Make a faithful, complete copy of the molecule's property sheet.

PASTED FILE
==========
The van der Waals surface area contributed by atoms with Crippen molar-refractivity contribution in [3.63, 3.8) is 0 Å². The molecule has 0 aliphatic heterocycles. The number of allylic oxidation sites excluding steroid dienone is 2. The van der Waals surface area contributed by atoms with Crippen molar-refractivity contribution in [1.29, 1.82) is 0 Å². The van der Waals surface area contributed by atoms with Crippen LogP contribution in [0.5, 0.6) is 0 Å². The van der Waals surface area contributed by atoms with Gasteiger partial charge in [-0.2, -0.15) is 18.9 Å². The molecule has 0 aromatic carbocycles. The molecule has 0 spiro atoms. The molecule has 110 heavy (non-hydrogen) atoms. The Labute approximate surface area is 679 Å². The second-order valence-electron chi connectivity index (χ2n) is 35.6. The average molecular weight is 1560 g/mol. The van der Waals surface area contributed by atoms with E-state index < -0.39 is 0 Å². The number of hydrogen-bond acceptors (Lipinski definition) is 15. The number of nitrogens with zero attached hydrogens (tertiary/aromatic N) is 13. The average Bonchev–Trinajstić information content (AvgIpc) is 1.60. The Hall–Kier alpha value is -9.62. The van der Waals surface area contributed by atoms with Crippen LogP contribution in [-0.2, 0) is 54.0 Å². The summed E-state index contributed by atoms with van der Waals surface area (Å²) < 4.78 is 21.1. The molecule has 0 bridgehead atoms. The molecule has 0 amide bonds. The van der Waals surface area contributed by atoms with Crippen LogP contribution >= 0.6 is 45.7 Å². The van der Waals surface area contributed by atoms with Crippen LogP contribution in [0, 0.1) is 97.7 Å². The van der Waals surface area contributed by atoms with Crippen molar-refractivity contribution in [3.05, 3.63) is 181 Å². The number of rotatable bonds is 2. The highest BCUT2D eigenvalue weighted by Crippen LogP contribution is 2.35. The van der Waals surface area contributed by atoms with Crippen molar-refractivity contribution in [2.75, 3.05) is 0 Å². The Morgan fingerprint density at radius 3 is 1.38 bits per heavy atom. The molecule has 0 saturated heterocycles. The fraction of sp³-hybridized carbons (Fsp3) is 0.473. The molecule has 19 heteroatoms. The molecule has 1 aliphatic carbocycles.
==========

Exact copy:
The van der Waals surface area contributed by atoms with Crippen molar-refractivity contribution in [3.63, 3.8) is 0 Å². The molecule has 0 aliphatic heterocycles. The number of allylic oxidation sites excluding steroid dienone is 2. The van der Waals surface area contributed by atoms with Crippen molar-refractivity contribution in [1.29, 1.82) is 0 Å². The van der Waals surface area contributed by atoms with Crippen LogP contribution in [0.5, 0.6) is 0 Å². The van der Waals surface area contributed by atoms with Gasteiger partial charge in [-0.2, -0.15) is 18.9 Å². The molecule has 0 aromatic carbocycles. The molecule has 0 spiro atoms. The molecule has 110 heavy (non-hydrogen) atoms. The Labute approximate surface area is 679 Å². The second-order valence-electron chi connectivity index (χ2n) is 35.6. The average molecular weight is 1560 g/mol. The van der Waals surface area contributed by atoms with E-state index < -0.39 is 0 Å². The number of hydrogen-bond acceptors (Lipinski definition) is 15. The number of nitrogens with zero attached hydrogens (tertiary/aromatic N) is 13. The average Bonchev–Trinajstić information content (AvgIpc) is 1.60. The Hall–Kier alpha value is -9.62. The van der Waals surface area contributed by atoms with Crippen LogP contribution in [-0.2, 0) is 54.0 Å². The summed E-state index contributed by atoms with van der Waals surface area (Å²) < 4.78 is 21.1. The molecule has 0 bridgehead atoms. The molecule has 0 amide bonds. The van der Waals surface area contributed by atoms with Crippen LogP contribution >= 0.6 is 45.7 Å². The van der Waals surface area contributed by atoms with Crippen LogP contribution in [0, 0.1) is 97.7 Å². The van der Waals surface area contributed by atoms with Crippen molar-refractivity contribution in [3.05, 3.63) is 181 Å². The number of rotatable bonds is 2. The highest BCUT2D eigenvalue weighted by Crippen LogP contribution is 2.35. The van der Waals surface area contributed by atoms with Crippen molar-refractivity contribution in [2.75, 3.05) is 0 Å². The Morgan fingerprint density at radius 3 is 1.38 bits per heavy atom. The molecule has 0 saturated heterocycles. The fraction of sp³-hybridized carbons (Fsp3) is 0.473. The molecule has 19 heteroatoms. The molecule has 1 aliphatic carbocycles.